Radcliffe, PA — Pediatric surgeon Delmore Hicks claims to have made a significant breakthrough that may change the way surgery is performed on children under the age of four. According to Dr. Hicks, he has performed more than 170 surgical procedures on children in the last year…without anesthetic.
Dr. Hicks says that, in June of 2011, due to a miscommunication with hospital staff at Radcliffe Children’s Hospital, he began a hernia repair on a three-year old boy before the general anesthetic had been administered. When the anesthesiologist arrived, they quickly put the tyke under and continued the procedure. There were no untoward outcomes, and surprisingly, no resulting lawsuits.
“That’s when I first got the idea,” said Hicks in a press conference. “Even though the little guy was not unconscious, he was completely unresponsive and glazed over. When I thought about it later, I realized that he was just completely absorbed in the Elmo video that the nurse had put on to distract him.”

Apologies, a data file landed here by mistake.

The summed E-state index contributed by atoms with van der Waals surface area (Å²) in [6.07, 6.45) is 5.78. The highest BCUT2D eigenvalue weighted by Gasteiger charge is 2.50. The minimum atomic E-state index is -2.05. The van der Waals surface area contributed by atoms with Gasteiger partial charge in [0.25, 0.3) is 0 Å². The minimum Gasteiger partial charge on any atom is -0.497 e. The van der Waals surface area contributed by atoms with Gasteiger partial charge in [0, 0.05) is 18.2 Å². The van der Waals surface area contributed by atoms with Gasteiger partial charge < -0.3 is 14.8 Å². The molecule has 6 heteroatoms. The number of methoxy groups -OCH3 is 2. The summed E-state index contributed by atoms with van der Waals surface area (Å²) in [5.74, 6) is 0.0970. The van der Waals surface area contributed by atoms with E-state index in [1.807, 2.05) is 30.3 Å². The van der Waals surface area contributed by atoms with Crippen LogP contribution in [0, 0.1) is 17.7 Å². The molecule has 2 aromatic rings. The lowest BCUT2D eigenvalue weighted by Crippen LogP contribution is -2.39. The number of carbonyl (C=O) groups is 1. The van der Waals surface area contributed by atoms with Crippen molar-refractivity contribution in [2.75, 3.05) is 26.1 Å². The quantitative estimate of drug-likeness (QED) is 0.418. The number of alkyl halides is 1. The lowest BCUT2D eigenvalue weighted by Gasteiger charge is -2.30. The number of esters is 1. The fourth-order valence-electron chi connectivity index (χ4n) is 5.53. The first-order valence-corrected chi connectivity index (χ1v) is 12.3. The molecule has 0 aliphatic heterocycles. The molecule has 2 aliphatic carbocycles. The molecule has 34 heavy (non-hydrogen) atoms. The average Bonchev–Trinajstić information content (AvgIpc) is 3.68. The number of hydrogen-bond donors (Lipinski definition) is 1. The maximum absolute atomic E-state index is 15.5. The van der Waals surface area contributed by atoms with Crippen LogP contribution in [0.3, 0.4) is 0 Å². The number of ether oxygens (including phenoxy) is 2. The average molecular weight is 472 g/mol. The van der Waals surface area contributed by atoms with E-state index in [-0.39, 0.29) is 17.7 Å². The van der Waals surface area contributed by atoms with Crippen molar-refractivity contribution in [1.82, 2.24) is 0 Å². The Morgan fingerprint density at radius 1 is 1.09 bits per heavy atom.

After that, Dr. Hicks began experimenting with minor procedures at his private clinic, using Elmo videos instead of sedatives and local anesthetics. As he racked up more successes, he tried more involved surgeries, such as removal of hemangiomas and ear tube surgery.
Because the legality of this “alternative anesthetic” is dubious, Dr. Hicks was reluctant to elaborate further on the types of surgeries he has conducted. When reporters asked if he had performed appendectomies or tonsillectomies, Dr. Hicks said, while nodding his head “yes,” that he was “not comfortable answering any questions about specific surgeries.”
“Look,” said Hicks when asked if he worried about the ethical implications of this experimentation,”Every time a kid goes under with a general, there’s a pretty serious risk that he won’t come out.” He continued, ” The only risk with ‘Elmosthesia’ is that he’ll babble about Telly Monster and Stinky the Stinkweed for a couple of days.”
When asked if he had encountered any children who didn’t respond well to Elmosthesia, Dr. Hicks said that, although even children who had never seen Elmo before are immediately transfixed by his image, the effect lessens and eventually dies out after age four. “And,” he added, “any appearance by Mr. Noodle can cause violent and unpredictable reactions from the patient.”